Reporter 446, 7 February 2000
I am writing in response to Dr Slomson’s letter in the Reporter regarding the provision of large teaching space ‘at convenient times and in convenient places’.
We recognise that the University must continue to provide high-quality and appropriate teaching space. A great deal of investment has already been made, but it is also the case that resources and opportunities for making major changes are limited. The provision of adequate and well-equipped teaching space has been an issue regularly considered by various groups within the University, including the group on space issues, the learning and teaching board and academic development committee.
As large flat space becomes available, consideration is given to potential use. Throughout the early 1990s, the priority was to provide computer clusters and, more recently, to provide more seminar rooms. As new developments are planned and pedagogy changes, the provision of appropriate teaching space is reviewed with academic colleagues. Additional teaching space of various sizes has been provided by the work on the Baines wing and the western campus.
Consideration is naturally being given to the implications for teaching space of the proposed merger with Bretton Hall in the development of the estate strategy.
The University is required by the Audit Office to ensure that the use of existing space is maximised. Schools have been encouraged to make use of the full teaching week, and it is still possible to book space, including large space, at the less popular times. We continue to need to encourage staff to be as flexible as possible so that we all use available space as efficiently as possible.
As Dr Slomson observes in his letter, the University has been engaged in developing its learning and teaching strategy. Under aim 2.3 of the strategy, particular reference is made to improving teaching space by:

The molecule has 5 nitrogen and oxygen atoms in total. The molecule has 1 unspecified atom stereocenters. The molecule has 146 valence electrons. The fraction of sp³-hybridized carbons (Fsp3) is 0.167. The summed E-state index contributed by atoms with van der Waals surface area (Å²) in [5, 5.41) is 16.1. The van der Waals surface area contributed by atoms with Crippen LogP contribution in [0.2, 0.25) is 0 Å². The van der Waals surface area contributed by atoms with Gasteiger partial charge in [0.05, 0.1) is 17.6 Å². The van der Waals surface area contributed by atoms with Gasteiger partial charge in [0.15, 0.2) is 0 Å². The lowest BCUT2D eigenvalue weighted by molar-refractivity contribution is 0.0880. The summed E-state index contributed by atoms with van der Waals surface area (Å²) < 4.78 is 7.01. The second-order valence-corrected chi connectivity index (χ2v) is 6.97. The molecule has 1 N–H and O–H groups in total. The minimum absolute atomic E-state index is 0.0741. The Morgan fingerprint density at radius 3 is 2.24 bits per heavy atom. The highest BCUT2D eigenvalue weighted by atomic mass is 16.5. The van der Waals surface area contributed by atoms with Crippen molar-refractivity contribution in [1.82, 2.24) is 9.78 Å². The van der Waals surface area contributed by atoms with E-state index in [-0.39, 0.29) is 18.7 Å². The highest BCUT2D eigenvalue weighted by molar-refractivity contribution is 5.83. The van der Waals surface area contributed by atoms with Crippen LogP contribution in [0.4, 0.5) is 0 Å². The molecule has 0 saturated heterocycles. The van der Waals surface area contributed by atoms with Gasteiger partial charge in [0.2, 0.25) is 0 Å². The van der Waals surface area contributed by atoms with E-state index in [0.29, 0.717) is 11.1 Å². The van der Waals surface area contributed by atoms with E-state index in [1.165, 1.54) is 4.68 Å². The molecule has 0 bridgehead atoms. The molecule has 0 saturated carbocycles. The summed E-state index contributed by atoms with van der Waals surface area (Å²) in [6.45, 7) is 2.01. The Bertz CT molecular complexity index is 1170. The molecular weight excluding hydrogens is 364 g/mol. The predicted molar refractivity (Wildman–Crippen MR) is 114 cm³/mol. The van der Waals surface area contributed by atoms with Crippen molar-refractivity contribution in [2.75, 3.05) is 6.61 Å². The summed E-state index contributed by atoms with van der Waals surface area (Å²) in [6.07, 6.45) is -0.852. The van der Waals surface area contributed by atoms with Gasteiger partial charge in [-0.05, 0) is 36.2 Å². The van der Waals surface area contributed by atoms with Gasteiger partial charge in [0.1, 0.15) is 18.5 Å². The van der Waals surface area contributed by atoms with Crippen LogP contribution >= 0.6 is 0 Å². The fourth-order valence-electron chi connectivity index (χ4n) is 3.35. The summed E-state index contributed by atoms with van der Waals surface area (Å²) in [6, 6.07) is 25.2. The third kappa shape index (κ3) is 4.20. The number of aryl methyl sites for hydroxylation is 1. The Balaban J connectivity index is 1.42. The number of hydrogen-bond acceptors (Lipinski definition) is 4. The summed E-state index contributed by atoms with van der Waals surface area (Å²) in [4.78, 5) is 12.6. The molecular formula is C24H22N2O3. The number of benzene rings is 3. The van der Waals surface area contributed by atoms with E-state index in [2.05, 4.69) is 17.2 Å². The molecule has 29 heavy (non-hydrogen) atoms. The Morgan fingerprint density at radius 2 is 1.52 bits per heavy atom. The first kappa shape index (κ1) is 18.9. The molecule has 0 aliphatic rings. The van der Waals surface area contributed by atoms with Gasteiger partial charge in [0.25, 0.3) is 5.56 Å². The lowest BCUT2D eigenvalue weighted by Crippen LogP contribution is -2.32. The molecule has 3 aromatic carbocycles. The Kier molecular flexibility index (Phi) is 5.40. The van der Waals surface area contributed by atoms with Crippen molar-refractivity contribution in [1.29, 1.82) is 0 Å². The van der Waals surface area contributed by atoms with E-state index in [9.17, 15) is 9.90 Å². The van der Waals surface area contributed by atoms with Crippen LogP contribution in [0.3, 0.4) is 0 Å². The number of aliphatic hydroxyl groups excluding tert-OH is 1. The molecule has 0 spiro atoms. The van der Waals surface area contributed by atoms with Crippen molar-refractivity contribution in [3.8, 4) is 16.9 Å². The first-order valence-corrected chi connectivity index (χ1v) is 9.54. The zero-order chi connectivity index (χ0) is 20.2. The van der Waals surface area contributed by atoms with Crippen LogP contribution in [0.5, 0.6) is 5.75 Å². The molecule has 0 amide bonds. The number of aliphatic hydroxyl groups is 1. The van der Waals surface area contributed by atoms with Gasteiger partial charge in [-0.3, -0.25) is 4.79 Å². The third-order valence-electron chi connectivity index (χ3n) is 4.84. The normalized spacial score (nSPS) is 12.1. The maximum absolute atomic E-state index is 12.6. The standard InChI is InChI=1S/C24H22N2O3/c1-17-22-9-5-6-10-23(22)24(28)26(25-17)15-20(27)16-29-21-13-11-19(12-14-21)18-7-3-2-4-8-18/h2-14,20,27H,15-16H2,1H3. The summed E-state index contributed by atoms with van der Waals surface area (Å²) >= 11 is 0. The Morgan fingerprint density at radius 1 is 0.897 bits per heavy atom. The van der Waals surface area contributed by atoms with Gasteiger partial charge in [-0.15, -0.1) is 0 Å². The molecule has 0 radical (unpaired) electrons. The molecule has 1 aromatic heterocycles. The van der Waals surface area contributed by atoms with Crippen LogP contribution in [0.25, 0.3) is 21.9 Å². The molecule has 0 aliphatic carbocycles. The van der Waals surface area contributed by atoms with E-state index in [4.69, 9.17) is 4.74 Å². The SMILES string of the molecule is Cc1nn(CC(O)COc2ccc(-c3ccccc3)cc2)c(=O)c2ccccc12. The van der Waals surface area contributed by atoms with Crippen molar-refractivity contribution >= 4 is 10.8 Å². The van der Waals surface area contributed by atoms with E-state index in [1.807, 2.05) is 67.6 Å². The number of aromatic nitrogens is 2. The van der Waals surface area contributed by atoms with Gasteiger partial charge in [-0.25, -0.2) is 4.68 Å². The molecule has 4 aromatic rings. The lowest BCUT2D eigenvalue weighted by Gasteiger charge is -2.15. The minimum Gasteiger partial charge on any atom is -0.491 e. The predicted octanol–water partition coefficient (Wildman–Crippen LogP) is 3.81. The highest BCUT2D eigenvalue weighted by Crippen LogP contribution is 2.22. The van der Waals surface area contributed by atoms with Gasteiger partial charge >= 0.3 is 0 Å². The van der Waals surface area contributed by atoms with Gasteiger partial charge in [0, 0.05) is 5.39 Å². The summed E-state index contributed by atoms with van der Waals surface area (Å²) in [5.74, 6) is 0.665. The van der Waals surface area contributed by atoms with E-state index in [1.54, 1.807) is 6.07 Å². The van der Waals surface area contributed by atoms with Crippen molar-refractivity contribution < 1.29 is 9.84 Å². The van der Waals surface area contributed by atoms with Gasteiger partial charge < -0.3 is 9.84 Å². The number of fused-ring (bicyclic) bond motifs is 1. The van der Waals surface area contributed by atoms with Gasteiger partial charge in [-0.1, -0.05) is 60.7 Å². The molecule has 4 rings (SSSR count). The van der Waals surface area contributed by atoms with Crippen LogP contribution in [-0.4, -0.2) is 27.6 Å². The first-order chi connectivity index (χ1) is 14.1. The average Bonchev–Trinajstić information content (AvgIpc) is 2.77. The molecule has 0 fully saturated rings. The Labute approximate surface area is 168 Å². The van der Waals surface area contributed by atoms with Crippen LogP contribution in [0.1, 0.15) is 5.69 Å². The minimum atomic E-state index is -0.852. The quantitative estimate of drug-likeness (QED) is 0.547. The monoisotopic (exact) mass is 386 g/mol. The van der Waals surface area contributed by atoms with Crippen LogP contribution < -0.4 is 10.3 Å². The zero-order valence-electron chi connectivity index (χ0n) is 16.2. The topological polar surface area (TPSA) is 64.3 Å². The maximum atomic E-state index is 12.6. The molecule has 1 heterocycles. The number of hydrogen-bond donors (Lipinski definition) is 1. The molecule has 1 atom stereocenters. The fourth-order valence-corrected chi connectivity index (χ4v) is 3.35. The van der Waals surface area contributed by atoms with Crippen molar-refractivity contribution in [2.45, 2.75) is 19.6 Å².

(1) Aligning the teaching space strategy with developments in learning and teaching;
(2) Effecting a rolling programme for the refurbishment of teaching space to bring all space to an agreed level of equipment and facilities starting with the largest and most heavily used areas;
(3) Revising the structure for the management and support of central University teaching space to provide a better service to all users.
I would welcome comments and suggestions from members of staff on specific ways in which they would like to see these measures implemented.
The city and regional office’s campus connect team would be grateful for help in collecting tokens under the ‘Free Books for Schools 2000’ campaign launched in January. Tokens can be found in the Sunday Times, Times and other News International papers, and on Walkers crisp packets, until April.
This year’s campaign offers over 150 titles to choose from, plus maths resources, CD-Roms, audio tapes and large format books, requiring a minimum of 50 tokens each. The collected tokens will be passed to one or more of the local inner-city schools with which the office works using student volunteers.
Please forward to Natalie Moss, city and regional office, Room 12.20, E.C.Stoner Building. For further information call ext 4072.
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